Google's AI subsidiary Deep Mind has built its reputation by building systems that learn to play games by playing each other, starting with little more than the rules and what constitutes a win. That Darwinian approach of improvement through competition has allowed Deep Mind to tackle complex games like chess and Go, where there are vast numbers of potential moves to consider.
But at least for board games like those, the potential moves are discrete and don't require real-time decisionmaking. It wasn't unreasonable to question whether the same approach would work for completely different classes of games. Such questions, however, seem to be answered by a report in today's issue of Science, where Deep Mind reveals the development of an AI system that has taught itself to play Quake III Arena and can consistently beat human opponents in capture-the-flag games.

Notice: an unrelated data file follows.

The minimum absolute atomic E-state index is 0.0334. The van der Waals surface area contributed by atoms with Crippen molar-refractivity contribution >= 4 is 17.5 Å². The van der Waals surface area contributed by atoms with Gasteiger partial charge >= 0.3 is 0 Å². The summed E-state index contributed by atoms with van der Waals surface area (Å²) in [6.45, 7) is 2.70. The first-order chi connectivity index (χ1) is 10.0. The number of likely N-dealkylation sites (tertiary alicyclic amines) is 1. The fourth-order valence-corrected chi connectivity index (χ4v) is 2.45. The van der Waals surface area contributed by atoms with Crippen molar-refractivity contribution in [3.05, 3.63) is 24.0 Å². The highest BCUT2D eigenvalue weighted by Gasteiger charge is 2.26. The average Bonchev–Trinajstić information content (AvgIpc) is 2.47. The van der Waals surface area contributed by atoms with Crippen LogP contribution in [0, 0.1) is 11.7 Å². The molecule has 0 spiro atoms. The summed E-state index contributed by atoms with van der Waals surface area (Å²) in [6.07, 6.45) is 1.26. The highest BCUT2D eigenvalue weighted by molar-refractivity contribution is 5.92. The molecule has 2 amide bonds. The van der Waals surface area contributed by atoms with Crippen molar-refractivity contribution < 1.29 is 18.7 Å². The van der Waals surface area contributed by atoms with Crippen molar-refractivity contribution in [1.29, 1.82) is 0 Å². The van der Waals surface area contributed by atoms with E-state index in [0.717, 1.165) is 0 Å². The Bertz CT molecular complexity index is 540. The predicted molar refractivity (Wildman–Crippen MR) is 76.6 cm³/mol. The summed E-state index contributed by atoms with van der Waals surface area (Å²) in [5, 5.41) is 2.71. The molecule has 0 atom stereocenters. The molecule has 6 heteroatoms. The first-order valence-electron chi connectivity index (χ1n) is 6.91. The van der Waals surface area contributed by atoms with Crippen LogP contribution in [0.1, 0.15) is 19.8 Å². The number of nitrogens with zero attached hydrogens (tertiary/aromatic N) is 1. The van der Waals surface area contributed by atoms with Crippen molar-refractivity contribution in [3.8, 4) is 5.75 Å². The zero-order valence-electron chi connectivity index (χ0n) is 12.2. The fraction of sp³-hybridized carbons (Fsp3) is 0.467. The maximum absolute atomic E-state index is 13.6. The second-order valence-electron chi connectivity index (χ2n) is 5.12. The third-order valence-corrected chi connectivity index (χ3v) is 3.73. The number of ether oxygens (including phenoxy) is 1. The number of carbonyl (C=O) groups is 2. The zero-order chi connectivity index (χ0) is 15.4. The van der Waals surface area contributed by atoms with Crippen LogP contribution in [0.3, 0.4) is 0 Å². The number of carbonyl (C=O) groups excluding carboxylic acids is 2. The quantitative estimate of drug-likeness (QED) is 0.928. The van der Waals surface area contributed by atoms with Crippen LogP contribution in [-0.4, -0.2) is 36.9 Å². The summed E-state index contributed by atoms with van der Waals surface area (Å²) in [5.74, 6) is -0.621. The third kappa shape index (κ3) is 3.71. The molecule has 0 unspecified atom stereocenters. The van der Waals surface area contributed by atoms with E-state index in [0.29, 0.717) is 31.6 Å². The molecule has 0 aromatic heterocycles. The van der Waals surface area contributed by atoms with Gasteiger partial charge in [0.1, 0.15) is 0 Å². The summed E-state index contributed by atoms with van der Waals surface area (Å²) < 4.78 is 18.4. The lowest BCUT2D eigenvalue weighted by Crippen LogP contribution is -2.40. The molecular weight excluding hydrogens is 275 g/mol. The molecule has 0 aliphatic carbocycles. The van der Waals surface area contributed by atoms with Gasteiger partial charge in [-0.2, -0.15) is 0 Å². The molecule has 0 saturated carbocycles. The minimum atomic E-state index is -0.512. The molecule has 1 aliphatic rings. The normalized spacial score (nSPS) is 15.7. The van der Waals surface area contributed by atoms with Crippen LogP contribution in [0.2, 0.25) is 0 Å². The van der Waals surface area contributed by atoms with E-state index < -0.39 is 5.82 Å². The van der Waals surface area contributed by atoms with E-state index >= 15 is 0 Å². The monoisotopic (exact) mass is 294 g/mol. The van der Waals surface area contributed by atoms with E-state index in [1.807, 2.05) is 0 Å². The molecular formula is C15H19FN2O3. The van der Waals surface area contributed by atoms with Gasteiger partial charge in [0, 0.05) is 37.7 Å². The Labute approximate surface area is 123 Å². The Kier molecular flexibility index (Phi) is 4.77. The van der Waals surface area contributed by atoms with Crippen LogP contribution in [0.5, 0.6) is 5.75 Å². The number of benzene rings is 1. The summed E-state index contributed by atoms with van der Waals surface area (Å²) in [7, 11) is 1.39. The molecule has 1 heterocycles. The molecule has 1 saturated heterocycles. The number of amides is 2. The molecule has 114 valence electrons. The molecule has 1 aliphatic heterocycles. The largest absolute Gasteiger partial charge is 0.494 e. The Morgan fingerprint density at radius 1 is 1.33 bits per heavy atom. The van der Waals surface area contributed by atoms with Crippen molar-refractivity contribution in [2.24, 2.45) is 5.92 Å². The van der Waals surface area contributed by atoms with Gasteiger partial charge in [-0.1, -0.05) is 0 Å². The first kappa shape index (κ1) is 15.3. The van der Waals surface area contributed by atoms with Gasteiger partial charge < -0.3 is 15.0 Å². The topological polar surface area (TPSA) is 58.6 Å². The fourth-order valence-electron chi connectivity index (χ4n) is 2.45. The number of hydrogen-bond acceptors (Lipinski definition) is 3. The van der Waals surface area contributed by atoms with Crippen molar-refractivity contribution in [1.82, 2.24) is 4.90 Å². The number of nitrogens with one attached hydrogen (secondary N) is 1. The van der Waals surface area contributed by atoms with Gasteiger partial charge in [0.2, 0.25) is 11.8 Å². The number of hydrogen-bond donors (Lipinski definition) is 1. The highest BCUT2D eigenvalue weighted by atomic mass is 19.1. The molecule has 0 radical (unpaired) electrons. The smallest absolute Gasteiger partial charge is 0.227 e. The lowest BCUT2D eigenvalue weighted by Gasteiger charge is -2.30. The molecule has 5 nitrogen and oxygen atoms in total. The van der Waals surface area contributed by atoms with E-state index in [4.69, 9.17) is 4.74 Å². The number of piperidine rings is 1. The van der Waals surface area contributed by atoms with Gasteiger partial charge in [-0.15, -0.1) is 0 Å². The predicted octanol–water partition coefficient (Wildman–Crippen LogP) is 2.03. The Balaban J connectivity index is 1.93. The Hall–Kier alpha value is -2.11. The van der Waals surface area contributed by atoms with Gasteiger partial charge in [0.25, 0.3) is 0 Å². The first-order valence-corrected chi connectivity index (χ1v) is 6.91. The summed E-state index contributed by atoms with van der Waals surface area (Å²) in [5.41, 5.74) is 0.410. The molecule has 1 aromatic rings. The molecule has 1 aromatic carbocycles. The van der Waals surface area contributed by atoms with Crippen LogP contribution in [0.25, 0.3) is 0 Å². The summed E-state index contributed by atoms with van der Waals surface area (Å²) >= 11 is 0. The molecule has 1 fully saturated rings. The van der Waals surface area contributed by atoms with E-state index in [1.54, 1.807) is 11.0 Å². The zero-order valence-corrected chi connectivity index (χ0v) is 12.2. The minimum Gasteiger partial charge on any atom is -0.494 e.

Not a lot of rules
Chess' complexity is built from an apparently simple set of rules: an 8 x 8 grid of squares and pieces that can only move in very specific ways. Quake III Arena, to an extent, gets rid of the grid. In capture-the-flag mode, both sides start in a spawn area and have a flag to defend. You score points by capturing the opponent's flag. You can also gain tactical advantage by "tagging" (read "shooting") your opponents, which, after a delay, sends them back to their spawn.